Polluted Tourism - The State of Our Seas
Our oceans and seasides are seen as places of beauty, life and nostalgia. But what's the reality of their condition? In light of National Marine Week, we've taken some of the most polluted marine locations and brought them to you in a series of travel posters. These are visual representations not of what could happen, but of what is already happening.
This UNESCO world heritage site is one of the most remote islands in the South Pacific Ocean. Sounds idyllic, until you consider the 37.7 million – or 17 tonnes – of plastic litter washed up on the beaches. The density of pollution here is thought to be the highest recorded on earth with 3,750 new pieces of litter washing up each day. It is only visited by humans every 5 to 10 years.
Great Pacific Garbage Patch
Located in one of the world’s biggest oceanic gyres, the Great Pacific Garbage Patch has accumulated a vast amount of plastic waste. These waters are now saturated with litter big and small, including deadly microplastics. Experts estimate by 2050 there will be more plastic than fish in the sea.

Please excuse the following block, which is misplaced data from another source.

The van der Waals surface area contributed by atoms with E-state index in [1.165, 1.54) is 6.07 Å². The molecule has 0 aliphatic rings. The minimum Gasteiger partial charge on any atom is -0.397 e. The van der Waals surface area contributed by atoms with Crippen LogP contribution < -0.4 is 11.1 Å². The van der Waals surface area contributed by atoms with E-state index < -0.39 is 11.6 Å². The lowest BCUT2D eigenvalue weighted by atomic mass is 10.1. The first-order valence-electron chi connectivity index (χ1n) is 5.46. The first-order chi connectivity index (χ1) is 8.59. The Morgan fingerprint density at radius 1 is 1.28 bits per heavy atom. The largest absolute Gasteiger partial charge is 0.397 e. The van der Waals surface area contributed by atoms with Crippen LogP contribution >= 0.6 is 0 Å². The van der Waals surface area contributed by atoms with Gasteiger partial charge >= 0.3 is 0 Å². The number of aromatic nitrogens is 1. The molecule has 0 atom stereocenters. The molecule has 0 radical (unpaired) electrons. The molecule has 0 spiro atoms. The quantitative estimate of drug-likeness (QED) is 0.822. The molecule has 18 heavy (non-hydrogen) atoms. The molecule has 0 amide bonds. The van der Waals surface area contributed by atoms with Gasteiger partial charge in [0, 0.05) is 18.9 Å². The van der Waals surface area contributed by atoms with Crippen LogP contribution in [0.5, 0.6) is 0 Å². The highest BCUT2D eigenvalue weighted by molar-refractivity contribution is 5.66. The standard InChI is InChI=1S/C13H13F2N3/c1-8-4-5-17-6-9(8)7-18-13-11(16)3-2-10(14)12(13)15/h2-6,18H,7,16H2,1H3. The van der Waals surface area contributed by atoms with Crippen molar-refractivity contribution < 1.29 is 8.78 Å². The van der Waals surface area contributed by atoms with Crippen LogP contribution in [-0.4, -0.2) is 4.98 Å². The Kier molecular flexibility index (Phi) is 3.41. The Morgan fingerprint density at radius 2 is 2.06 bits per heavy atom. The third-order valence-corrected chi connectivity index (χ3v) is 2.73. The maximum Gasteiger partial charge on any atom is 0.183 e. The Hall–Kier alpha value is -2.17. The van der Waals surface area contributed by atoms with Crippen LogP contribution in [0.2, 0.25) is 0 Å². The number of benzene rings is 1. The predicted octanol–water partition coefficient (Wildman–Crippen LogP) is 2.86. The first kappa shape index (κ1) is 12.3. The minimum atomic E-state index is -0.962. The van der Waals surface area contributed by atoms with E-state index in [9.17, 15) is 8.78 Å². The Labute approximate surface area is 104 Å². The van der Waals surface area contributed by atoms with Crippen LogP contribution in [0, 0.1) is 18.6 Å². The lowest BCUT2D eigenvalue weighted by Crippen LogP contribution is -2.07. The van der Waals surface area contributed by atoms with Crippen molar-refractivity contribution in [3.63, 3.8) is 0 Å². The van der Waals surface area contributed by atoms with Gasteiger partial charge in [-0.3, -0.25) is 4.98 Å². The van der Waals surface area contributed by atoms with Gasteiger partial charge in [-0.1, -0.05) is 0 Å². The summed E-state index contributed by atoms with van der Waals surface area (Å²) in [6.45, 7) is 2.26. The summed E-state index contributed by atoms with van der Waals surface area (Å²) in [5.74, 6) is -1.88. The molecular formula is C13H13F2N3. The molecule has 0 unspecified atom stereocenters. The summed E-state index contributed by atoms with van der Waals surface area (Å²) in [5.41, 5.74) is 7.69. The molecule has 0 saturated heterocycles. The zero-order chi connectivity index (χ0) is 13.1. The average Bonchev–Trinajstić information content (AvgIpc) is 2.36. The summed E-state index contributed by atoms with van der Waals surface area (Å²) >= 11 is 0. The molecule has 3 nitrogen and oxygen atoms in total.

A popular Cornish tourist location, this beach is just one UK location polluted with small pieces of plastic called nurdles. In 2017, 401,230 nurdles were collected in a beach cleanup here. They are ingested by birds and fish, causing damage. 73% of UK beaches have been found to contain these pellets.
Keep an eye out for local events happening in your area for National Marine Week by visiting Wildlife Trusts' events page here.